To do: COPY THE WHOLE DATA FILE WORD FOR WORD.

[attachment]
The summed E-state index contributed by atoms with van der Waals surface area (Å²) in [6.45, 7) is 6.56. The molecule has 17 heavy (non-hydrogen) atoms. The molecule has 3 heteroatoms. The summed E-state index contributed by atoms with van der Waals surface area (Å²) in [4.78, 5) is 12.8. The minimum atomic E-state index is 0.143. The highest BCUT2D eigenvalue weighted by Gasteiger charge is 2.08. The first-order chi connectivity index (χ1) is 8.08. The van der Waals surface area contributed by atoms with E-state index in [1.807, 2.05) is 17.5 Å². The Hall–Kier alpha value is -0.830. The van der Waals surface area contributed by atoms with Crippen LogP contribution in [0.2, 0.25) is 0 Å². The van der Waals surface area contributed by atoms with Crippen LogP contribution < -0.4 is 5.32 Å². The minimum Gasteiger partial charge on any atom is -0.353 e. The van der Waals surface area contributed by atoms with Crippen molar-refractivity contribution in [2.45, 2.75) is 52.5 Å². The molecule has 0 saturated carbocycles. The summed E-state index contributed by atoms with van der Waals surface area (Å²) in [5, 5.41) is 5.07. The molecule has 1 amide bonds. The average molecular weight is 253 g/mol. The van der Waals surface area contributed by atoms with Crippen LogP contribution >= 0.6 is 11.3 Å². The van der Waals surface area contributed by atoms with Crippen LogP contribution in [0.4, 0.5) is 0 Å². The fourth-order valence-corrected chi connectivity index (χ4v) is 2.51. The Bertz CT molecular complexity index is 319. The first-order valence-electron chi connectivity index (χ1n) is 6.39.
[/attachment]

The summed E-state index contributed by atoms with van der Waals surface area (Å²) in [6.45, 7) is 6.56. The molecule has 17 heavy (non-hydrogen) atoms. The molecule has 3 heteroatoms. The summed E-state index contributed by atoms with van der Waals surface area (Å²) in [4.78, 5) is 12.8. The minimum atomic E-state index is 0.143. The highest BCUT2D eigenvalue weighted by Gasteiger charge is 2.08. The first-order chi connectivity index (χ1) is 8.08. The van der Waals surface area contributed by atoms with E-state index in [1.807, 2.05) is 17.5 Å². The Hall–Kier alpha value is -0.830. The van der Waals surface area contributed by atoms with Crippen LogP contribution in [0.2, 0.25) is 0 Å². The van der Waals surface area contributed by atoms with Crippen LogP contribution < -0.4 is 5.32 Å². The minimum Gasteiger partial charge on any atom is -0.353 e. The van der Waals surface area contributed by atoms with Crippen molar-refractivity contribution in [2.45, 2.75) is 52.5 Å². The molecule has 0 saturated carbocycles. The summed E-state index contributed by atoms with van der Waals surface area (Å²) in [5, 5.41) is 5.07. The molecule has 1 amide bonds. The average molecular weight is 253 g/mol. The van der Waals surface area contributed by atoms with Crippen LogP contribution >= 0.6 is 11.3 Å². The van der Waals surface area contributed by atoms with Crippen LogP contribution in [0.4, 0.5) is 0 Å². The fourth-order valence-corrected chi connectivity index (χ4v) is 2.51. The Bertz CT molecular complexity index is 319. The first-order valence-electron chi connectivity index (χ1n) is 6.39.